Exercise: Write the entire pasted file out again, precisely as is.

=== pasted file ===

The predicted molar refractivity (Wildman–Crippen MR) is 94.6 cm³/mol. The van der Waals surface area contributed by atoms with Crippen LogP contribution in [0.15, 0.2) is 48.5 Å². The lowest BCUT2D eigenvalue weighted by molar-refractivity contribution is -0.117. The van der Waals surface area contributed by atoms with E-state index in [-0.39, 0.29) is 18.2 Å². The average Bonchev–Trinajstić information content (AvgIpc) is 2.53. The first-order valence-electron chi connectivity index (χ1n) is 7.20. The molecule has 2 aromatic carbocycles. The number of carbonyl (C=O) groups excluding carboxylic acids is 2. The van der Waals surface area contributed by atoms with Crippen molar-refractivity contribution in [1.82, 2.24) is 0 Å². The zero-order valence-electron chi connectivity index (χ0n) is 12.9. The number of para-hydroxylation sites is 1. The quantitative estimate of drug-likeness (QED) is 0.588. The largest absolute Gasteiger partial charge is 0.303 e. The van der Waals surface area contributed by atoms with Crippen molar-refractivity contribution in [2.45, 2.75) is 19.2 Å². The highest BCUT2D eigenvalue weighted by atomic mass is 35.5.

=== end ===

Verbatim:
The predicted molar refractivity (Wildman–Crippen MR) is 94.6 cm³/mol. The van der Waals surface area contributed by atoms with Crippen LogP contribution in [0.15, 0.2) is 48.5 Å². The lowest BCUT2D eigenvalue weighted by molar-refractivity contribution is -0.117. The van der Waals surface area contributed by atoms with E-state index in [-0.39, 0.29) is 18.2 Å². The average Bonchev–Trinajstić information content (AvgIpc) is 2.53. The first-order valence-electron chi connectivity index (χ1n) is 7.20. The molecule has 2 aromatic carbocycles. The number of carbonyl (C=O) groups excluding carboxylic acids is 2. The van der Waals surface area contributed by atoms with Crippen molar-refractivity contribution in [1.82, 2.24) is 0 Å². The zero-order valence-electron chi connectivity index (χ0n) is 12.9. The number of para-hydroxylation sites is 1. The quantitative estimate of drug-likeness (QED) is 0.588. The largest absolute Gasteiger partial charge is 0.303 e. The van der Waals surface area contributed by atoms with Crippen molar-refractivity contribution in [2.45, 2.75) is 19.2 Å². The highest BCUT2D eigenvalue weighted by atomic mass is 35.5.